Armory 0.96.0 Released – Bitcoin Armory – Python-based ...

Armory 0.96.1 Released

Armory 0.96.1 Released submitted by achow101 to Bitcoin [link] [comments]

Help redeeming gift from 2014

Back in 2014 a stranger gifted me a paper for the Secret Santa. It has a picture of a 10$ bill on a background of a render of bitcoin "bills" and "coins". In that paper there are:
At the time I put some effort into it, but couldn't figure out how to redeem it, and since I didn't know the sender I couldn't ask him, so I let it be. With the recent bitcoin craze I decided it was worth giving it another shot to see if I can use whatever funds there are as an excuse to learn how all this works.
I've read quite a bit, watched a few youtube videos, installed bitcoincore and my computer maintains a core now. I also created a wallet with Armory. Still, I haven't been able to access the address. When I try to sweep it in Armory by inputting the private key I get the following error:
There was an error processing the private key data. Please check that you entered it correctly.
I'm guessing either the account doesn't actually exist or (most probably) the codes I have are shorthand, compressed, or something of the like that I just don't get.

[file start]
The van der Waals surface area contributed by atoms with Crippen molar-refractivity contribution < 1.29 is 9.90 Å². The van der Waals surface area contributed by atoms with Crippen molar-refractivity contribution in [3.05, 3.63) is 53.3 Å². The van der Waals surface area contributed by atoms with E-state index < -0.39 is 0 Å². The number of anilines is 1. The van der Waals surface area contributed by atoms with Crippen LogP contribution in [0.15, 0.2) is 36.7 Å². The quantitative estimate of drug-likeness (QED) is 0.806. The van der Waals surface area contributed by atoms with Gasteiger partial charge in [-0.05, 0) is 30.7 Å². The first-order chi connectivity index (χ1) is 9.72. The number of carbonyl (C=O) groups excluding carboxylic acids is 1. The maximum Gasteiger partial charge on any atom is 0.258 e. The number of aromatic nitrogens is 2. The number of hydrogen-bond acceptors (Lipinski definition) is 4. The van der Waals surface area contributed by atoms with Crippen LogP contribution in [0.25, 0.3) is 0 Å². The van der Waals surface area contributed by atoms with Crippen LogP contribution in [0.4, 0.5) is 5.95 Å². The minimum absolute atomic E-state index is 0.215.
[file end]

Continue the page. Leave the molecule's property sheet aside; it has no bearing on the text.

If you are willing to help, I'll greatly appreciate it. I believe I have given all the information that I have, with the obvious exception of the keys. Ask me if there's any other necessary detail I may have missed to report though!
submitted by markmycoin to BitcoinBeginners [link] [comments]

[help] Error sweeping private key

This is a x-post from /BitcoinBeginners with consolidated details from the comments there. A couple of people very kindly tried to help, but it seems we've reached the boundaries of our knowledge.
Back in 2014 a stranger gifted me a paper for the Secret Santa. It has a picture of a 10$ bill on a background of a render of bitcoin "bills" and "coins". In that paper there are:
At the time I put some effort into it, but couldn't figure out how to redeem it, and since I didn't know the sender I couldn't ask him, so I let it be. With the recent bitcoin craze I decided it was worth giving it another shot to see how much that actually is and if I can use whatever funds there are as an excuse to learn how all this works.
I've read quite a bit, watched a few youtube videos, installed bitcoincore and my computer maintains a core now. I also created a wallet with Armory. Still, I haven't been able to access the address.
When I try to sweep it in Armory by inputting the private key I get the following error:
There was an error processing the private key data. Please check that you entered it correctly.
When I try to import the private key into a Bitcoin Core wallet, it returns the following error: Invalid private key encoding (code -5)
I'm guessing either no transfer was ever made to address (but should it return an error then or just empty?) or -most probably- the codes I have are shorthand, compressed, or something of the like that I just don't get.
If you are willing to help, I'll greatly appreciate it. I believe I have given all the information that I have, with the obvious exception of the keys. Ask me if there's any other necessary detail I may have missed to report though!